We examined the expression of CD3+ T cells in OLP and normal tissues by immunohistochemistry. The results in Fig. 6 showed a strong infiltrate of CD3+ T cells in OLP tissues. CD3+ T cells were obviously positively expressed in OLP compared to normal tissues and mainly gathered in the lamina propria, distributed around the epithelial basement membrane.

Fig. 6
figure 6

The expression of CD3+ T cells in OLP and normal tissues by immunohistochemistry. A The expression of CD3+ T cells in normal tissues; B The expression of CD3+ T cells in OLP


Oral lichen planus is a chronic disorder of oral mucosa with a global prevalence of 1.01% [10], and reticular OLP is the type with the highest prevalence. OLP is now generally recognized as a T-cell dysfunction-induced autoimmune disease, while the exact mechanism of this disease still remains poorly understood. To help further explain the underlying molecular mechanism in OLP, we integrated the RNA-Seq and bioinformatics to explore the transcriptional profiling of this disease.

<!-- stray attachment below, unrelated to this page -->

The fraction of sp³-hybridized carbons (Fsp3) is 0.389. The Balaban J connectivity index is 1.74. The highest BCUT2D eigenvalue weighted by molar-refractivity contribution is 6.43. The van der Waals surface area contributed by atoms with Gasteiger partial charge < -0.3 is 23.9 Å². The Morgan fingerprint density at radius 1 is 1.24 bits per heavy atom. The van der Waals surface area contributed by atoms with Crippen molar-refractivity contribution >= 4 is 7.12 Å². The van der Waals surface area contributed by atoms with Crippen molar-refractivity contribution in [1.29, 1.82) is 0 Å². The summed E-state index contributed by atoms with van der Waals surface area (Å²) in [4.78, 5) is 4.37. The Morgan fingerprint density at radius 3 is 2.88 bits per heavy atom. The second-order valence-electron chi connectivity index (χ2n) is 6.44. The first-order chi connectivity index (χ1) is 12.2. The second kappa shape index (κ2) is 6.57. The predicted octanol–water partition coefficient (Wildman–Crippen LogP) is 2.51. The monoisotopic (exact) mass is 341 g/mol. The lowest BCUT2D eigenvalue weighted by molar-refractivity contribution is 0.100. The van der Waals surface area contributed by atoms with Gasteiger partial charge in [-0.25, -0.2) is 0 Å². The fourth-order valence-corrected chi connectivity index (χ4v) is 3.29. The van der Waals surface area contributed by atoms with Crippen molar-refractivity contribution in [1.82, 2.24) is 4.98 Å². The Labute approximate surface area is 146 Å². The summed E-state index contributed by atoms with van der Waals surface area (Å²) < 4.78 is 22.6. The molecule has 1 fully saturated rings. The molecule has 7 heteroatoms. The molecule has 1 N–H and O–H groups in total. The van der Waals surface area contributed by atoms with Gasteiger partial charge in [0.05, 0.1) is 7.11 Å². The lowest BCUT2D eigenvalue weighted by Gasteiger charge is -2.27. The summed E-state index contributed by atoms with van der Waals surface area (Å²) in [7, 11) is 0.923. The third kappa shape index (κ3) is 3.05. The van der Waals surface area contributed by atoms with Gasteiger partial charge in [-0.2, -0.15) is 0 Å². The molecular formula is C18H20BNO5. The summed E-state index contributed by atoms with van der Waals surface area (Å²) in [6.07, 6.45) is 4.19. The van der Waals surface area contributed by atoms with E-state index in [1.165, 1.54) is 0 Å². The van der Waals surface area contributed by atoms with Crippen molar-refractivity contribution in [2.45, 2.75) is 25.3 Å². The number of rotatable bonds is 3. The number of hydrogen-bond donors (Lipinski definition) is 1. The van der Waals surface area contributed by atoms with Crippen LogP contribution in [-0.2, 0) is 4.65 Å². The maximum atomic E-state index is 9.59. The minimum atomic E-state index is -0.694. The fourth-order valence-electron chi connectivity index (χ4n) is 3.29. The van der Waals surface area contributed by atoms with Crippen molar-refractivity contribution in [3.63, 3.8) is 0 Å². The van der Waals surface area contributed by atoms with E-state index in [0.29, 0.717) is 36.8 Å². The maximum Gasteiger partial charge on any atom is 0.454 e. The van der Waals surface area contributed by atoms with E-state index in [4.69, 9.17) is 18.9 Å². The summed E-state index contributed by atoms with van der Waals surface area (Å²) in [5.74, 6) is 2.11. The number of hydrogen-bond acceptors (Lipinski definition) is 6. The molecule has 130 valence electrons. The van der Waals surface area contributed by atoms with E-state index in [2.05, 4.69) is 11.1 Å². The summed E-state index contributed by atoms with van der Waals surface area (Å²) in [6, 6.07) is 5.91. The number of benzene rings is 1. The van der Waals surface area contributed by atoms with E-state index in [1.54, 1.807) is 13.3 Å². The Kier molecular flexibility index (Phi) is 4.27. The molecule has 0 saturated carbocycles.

A total of 153 DEGs were detected by RNA-Seq in this current study, of which 72 were increased while 81 were decreased in OLP tissues. The top 5 upregulated and downregulated genes in OLP were NEB, TNC, NRIP1, DLG1, PTPN22 and SGMS1, TET2, SMO, PARD3, ATP5C1, respectively. Different mRNA isoforms are deemed to take part in the proper regulation of diverse cells and the splicing defects lead to several known disorders. By means of rSeqDiff package, we detected the certain isoform variants for the top significant genes which were associated with the pathogenesis of OLP. These isoform transcripts may provide important clues for the alternative splice epigenetic mechanisms for the oral mucosa disease. Five co-expression modules were constructed by WGCNA method and hub genes of each module were identified as followed: RYK, SLC8A1, WDR7, MAP3K5, GPBP1. According to the GO and KEGG analysis, genes with aberrant expression in OLP were mainly associated with T cell receptor signaling pathway and the Wnt signaling pathway. Also, the IHC experiment have suggested the protein level related T cell activities significantly increased. Here, we considered that the RNA-sequence data may be originated from the T-cell enriched parts rather than the entire OLP tissues. These above-mentioned results were in line with the existing OLP pathogenesis, and provided new insights into the potential mechanism of OLP.